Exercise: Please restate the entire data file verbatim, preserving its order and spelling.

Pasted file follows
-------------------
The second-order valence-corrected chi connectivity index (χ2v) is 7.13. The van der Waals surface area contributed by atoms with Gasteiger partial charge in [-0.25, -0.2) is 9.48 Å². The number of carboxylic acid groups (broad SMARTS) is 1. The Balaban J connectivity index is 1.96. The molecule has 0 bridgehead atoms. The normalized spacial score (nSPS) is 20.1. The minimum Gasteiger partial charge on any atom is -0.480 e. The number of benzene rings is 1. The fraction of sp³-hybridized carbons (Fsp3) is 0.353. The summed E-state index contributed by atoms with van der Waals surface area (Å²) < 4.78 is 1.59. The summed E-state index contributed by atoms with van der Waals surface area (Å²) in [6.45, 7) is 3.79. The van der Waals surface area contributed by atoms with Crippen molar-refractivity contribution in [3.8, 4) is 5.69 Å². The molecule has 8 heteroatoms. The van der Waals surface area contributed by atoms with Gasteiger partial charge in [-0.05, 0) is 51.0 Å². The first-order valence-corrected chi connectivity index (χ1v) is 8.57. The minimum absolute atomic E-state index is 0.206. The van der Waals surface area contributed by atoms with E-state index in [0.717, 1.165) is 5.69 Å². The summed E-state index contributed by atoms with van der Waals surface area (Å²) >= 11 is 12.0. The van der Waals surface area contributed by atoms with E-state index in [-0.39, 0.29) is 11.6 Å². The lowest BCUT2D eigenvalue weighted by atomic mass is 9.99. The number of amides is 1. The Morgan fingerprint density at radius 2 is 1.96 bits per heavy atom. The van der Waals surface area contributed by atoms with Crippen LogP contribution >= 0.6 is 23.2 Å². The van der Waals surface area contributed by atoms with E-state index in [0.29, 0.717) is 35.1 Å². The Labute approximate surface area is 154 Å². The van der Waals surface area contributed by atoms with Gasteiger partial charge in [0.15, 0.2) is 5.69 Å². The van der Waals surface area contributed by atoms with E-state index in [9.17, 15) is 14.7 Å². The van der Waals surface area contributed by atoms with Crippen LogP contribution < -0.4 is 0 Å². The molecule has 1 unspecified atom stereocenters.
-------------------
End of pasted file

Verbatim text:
The second-order valence-corrected chi connectivity index (χ2v) is 7.13. The van der Waals surface area contributed by atoms with Gasteiger partial charge in [-0.25, -0.2) is 9.48 Å². The number of carboxylic acid groups (broad SMARTS) is 1. The Balaban J connectivity index is 1.96. The molecule has 0 bridgehead atoms. The normalized spacial score (nSPS) is 20.1. The minimum Gasteiger partial charge on any atom is -0.480 e. The number of benzene rings is 1. The fraction of sp³-hybridized carbons (Fsp3) is 0.353. The summed E-state index contributed by atoms with van der Waals surface area (Å²) < 4.78 is 1.59. The summed E-state index contributed by atoms with van der Waals surface area (Å²) in [6.45, 7) is 3.79. The van der Waals surface area contributed by atoms with Crippen molar-refractivity contribution in [3.8, 4) is 5.69 Å². The molecule has 8 heteroatoms. The van der Waals surface area contributed by atoms with Gasteiger partial charge in [-0.05, 0) is 51.0 Å². The first-order valence-corrected chi connectivity index (χ1v) is 8.57. The minimum absolute atomic E-state index is 0.206. The van der Waals surface area contributed by atoms with E-state index in [0.717, 1.165) is 5.69 Å². The summed E-state index contributed by atoms with van der Waals surface area (Å²) >= 11 is 12.0. The van der Waals surface area contributed by atoms with E-state index in [-0.39, 0.29) is 11.6 Å². The lowest BCUT2D eigenvalue weighted by atomic mass is 9.99. The number of amides is 1. The Morgan fingerprint density at radius 2 is 1.96 bits per heavy atom. The van der Waals surface area contributed by atoms with Crippen LogP contribution >= 0.6 is 23.2 Å². The van der Waals surface area contributed by atoms with E-state index in [0.29, 0.717) is 35.1 Å². The Labute approximate surface area is 154 Å². The van der Waals surface area contributed by atoms with Gasteiger partial charge in [0.15, 0.2) is 5.69 Å². The van der Waals surface area contributed by atoms with E-state index in [9.17, 15) is 14.7 Å². The van der Waals surface area contributed by atoms with Crippen LogP contribution < -0.4 is 0 Å². The molecule has 1 unspecified atom stereocenters.